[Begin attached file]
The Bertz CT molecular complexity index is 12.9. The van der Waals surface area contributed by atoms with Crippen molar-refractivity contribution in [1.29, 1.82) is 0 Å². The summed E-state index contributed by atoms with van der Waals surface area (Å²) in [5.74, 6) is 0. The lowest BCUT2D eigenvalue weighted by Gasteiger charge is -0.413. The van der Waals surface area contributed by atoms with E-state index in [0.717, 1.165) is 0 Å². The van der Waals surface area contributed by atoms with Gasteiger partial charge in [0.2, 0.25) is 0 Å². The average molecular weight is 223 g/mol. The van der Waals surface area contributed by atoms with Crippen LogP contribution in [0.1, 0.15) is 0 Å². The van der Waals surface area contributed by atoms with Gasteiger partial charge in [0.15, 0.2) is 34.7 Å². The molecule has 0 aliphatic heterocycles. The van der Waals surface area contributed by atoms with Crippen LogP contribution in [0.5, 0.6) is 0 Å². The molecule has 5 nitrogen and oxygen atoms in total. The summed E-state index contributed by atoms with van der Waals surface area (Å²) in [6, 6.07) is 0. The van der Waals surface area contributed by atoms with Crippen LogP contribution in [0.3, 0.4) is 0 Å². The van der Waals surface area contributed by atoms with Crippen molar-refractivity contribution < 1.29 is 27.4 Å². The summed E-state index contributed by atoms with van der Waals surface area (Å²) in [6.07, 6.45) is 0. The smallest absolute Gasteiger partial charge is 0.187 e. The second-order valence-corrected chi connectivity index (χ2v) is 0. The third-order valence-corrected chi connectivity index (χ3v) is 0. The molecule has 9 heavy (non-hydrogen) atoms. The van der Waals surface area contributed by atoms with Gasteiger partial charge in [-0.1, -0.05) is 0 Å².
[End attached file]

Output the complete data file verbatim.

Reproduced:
The Bertz CT molecular complexity index is 12.9. The van der Waals surface area contributed by atoms with Crippen molar-refractivity contribution in [1.29, 1.82) is 0 Å². The summed E-state index contributed by atoms with van der Waals surface area (Å²) in [5.74, 6) is 0. The lowest BCUT2D eigenvalue weighted by Gasteiger charge is -0.413. The van der Waals surface area contributed by atoms with E-state index in [0.717, 1.165) is 0 Å². The van der Waals surface area contributed by atoms with Gasteiger partial charge in [0.2, 0.25) is 0 Å². The average molecular weight is 223 g/mol. The van der Waals surface area contributed by atoms with Crippen LogP contribution in [0.1, 0.15) is 0 Å². The van der Waals surface area contributed by atoms with Gasteiger partial charge in [0.15, 0.2) is 34.7 Å². The molecule has 0 aliphatic heterocycles. The van der Waals surface area contributed by atoms with Crippen LogP contribution in [0.5, 0.6) is 0 Å². The molecule has 5 nitrogen and oxygen atoms in total. The summed E-state index contributed by atoms with van der Waals surface area (Å²) in [6, 6.07) is 0. The van der Waals surface area contributed by atoms with Crippen LogP contribution in [0.3, 0.4) is 0 Å². The van der Waals surface area contributed by atoms with Crippen molar-refractivity contribution < 1.29 is 27.4 Å². The summed E-state index contributed by atoms with van der Waals surface area (Å²) in [6.07, 6.45) is 0. The smallest absolute Gasteiger partial charge is 0.187 e. The second-order valence-corrected chi connectivity index (χ2v) is 0. The third-order valence-corrected chi connectivity index (χ3v) is 0. The molecule has 9 heavy (non-hydrogen) atoms. The van der Waals surface area contributed by atoms with Gasteiger partial charge in [-0.1, -0.05) is 0 Å².